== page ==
Sid the Kid: Crosby lives up to nickname in a disgraceful Game 3
Coming into the postseason, Pittsburgh Penguins superstar Sidney Crosby found himself facing a great deal of scrutiny from many avenues.
Whether it was rival coaches, players or even broadcasters, the face of the league found himself having to stand up for his reputation as well as his honor. He met those insults with a single retort: garbage. Crosby made it clear that he felt those attacks were unheralded.
Following an embarrassing Game 3, Crosby wasn’t doing himself any favors to prove his critics wrong.
After hacking at Ilya Bryzgalov's glove and then engaging in a scrum with the Flyers’ resident superstar, Claude Giroux, Crosby childishly provoked Jakub Voracek by knocking Voracek’s glove out of his grasp while he bent over to pick it up in order to continue with the game.
The result was another fight that Crosby started.
When reached for comment afterwards, Crosby’s response was even more immature than his actions on the ice.
“I don’t like any guy on their team,” Crosby said. “It was near me and he went to pick it up and I pushed it.”
After being asked why he didn’t like them, he made sure to properly explain his stance.
“I don’t like them, because I don’t like any guy on their team,” Crosby said.
Oh, well that explains everything.
Since the second-to-last meeting between these teams, Crosby has consistently disappointed in his behavior when addressing his opponents. Rather than holding them with regard, he has consistently questioned their conduct as if he is a member of some morality police.
Unfortunately, he has failed to adhere to his own advice and has displayed some questionable conduct of his own.
“I don’t have to sit here and explain why I pushed a glove away they are doing a lot of things out there too,” he said. “You know what, we don’t like each other. Was I going to sit there and pick up his glove? What was I supposed to do?”
Maybe act with some class?
The problem isn’t that he pushed the glove. The problem isn’t that he isn’t explaining his actions. The problem isn’t even that he dislikes his opponents.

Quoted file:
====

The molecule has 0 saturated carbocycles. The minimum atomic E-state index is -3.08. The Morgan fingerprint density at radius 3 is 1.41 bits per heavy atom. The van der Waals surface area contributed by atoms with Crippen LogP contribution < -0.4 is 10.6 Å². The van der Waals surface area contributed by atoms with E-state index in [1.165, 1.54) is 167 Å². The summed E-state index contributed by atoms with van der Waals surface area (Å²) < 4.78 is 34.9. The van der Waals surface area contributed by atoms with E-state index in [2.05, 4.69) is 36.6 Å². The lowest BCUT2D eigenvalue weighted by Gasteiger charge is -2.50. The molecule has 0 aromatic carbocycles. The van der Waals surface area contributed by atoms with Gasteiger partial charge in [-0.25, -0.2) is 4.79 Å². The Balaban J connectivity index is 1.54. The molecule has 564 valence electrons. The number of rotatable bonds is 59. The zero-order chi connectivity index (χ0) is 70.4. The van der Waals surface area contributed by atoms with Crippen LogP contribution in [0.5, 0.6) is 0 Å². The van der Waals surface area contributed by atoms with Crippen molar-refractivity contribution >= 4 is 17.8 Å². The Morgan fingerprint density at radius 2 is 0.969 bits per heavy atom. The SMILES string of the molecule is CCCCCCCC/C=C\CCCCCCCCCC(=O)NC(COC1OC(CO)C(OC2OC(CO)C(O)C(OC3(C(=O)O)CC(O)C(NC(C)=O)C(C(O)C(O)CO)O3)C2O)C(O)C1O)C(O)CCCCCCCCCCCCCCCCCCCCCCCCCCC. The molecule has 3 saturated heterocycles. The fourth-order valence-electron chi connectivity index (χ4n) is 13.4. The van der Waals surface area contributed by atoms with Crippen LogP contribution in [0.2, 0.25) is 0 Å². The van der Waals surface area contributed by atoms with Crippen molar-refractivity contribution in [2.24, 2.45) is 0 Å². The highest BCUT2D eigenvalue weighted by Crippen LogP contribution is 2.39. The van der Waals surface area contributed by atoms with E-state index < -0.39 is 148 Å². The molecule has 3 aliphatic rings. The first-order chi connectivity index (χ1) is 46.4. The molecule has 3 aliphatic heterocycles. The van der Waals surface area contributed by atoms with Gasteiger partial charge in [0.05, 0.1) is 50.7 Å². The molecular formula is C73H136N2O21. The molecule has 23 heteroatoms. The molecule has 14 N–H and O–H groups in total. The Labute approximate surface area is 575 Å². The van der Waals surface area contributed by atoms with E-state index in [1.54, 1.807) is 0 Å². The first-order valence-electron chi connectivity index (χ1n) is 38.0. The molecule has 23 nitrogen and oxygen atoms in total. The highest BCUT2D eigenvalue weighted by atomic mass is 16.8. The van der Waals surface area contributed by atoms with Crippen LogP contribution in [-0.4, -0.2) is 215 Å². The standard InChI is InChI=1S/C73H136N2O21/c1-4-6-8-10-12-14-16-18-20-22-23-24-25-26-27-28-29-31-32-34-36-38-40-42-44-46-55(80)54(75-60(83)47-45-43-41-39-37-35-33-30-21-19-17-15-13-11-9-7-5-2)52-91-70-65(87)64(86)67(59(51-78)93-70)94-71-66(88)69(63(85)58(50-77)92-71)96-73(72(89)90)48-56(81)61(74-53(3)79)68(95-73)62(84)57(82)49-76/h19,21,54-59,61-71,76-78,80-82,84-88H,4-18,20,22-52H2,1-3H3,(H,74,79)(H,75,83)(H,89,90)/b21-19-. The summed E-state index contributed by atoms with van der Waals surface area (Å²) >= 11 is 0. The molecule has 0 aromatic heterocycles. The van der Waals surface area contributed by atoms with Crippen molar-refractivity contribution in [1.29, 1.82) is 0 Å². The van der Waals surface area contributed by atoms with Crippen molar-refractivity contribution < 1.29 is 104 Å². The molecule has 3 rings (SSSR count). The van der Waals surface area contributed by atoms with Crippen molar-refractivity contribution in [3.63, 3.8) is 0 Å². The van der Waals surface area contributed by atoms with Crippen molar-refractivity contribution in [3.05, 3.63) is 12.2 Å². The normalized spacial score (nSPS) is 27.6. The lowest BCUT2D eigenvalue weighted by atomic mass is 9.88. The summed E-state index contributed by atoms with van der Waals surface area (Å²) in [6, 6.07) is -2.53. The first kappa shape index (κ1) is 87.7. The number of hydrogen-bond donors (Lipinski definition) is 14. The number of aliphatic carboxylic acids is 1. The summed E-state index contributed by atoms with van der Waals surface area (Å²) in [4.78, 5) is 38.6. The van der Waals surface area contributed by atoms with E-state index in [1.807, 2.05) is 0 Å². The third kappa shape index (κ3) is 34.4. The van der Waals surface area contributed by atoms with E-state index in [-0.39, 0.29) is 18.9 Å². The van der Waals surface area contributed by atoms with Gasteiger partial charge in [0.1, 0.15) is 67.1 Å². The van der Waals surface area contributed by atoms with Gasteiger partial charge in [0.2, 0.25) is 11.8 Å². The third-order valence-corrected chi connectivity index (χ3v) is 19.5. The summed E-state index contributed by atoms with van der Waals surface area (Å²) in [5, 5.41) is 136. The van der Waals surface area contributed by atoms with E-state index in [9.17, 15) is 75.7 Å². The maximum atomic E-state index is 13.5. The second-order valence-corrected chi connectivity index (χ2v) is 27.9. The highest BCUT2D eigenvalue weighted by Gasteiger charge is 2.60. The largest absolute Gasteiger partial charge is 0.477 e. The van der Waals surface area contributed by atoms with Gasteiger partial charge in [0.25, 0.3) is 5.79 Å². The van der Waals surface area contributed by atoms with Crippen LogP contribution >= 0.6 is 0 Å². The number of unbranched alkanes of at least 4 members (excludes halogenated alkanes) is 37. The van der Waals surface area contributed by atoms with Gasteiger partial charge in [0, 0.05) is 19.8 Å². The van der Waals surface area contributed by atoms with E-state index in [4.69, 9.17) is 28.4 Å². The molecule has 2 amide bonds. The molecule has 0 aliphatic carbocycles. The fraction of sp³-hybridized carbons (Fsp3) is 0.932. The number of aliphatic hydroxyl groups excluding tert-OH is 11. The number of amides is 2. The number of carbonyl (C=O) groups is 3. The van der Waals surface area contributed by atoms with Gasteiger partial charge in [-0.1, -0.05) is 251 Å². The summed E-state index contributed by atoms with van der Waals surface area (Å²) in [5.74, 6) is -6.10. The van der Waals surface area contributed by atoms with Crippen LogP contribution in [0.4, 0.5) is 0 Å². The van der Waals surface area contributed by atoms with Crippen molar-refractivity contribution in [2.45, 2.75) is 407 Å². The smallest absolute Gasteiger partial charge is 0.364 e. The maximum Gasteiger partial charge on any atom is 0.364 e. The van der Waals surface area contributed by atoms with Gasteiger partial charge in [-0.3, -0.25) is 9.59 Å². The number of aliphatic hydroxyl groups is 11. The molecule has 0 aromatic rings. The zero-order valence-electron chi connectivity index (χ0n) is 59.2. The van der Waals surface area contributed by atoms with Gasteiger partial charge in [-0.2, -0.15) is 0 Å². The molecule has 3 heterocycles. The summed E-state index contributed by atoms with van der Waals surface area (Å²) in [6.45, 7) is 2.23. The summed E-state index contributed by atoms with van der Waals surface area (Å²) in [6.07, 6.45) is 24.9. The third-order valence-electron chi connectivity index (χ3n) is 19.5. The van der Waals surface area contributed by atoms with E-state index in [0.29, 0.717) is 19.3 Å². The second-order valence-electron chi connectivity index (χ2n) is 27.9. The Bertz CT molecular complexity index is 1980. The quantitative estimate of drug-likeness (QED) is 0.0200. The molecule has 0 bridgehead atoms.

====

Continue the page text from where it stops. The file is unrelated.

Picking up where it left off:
The problem is that he consistently justifies his actions by blaming the other guy. Considering that he is the biggest star in the game and the unquestioned leader of one of the most prestigious hockey organizations in the NHL today, Crosby always seems to drop the ball on being the bigger man.
He could always just skate away and allow his actions to do the talking.
“Skate away? Oh well I didn’t that time,” he said.
And he never does.
Love him or hate him, Sidney Crosby truly is one of the best hockey players in the game. In fact, he probably is one of the greatest ever to play the game when all is said and done.
His ability to accelerate effortlessly is an amazing sight and his vision is second to none. Not to mention the way he always finds a way to put the puck into the net, regardless of whether he played the night before or is in his first game back in a year after sitting out with a concussion.
Unfortunately, he tarnishes all of that with his lack of character. Crosby doesn’t seem to respect the fact that he is the best in the game. And even more egregiously, he doesn't respect his opponents.
His actions on the ice are childish. His comments off the ice are childish.
He truly has been living up to the nickname of "Sid the Kid," because he certainly has been acting like one.
This is only amplified by the report that Mario Lemieux was seen shaking his head outside of the Pittsburgh locker room like some kind of disappointed parent following the game.
Sidney has a lot of growing up to do and by the looks of how this series is playing out, he will have plenty of time to work out those issues in a very long offseason.
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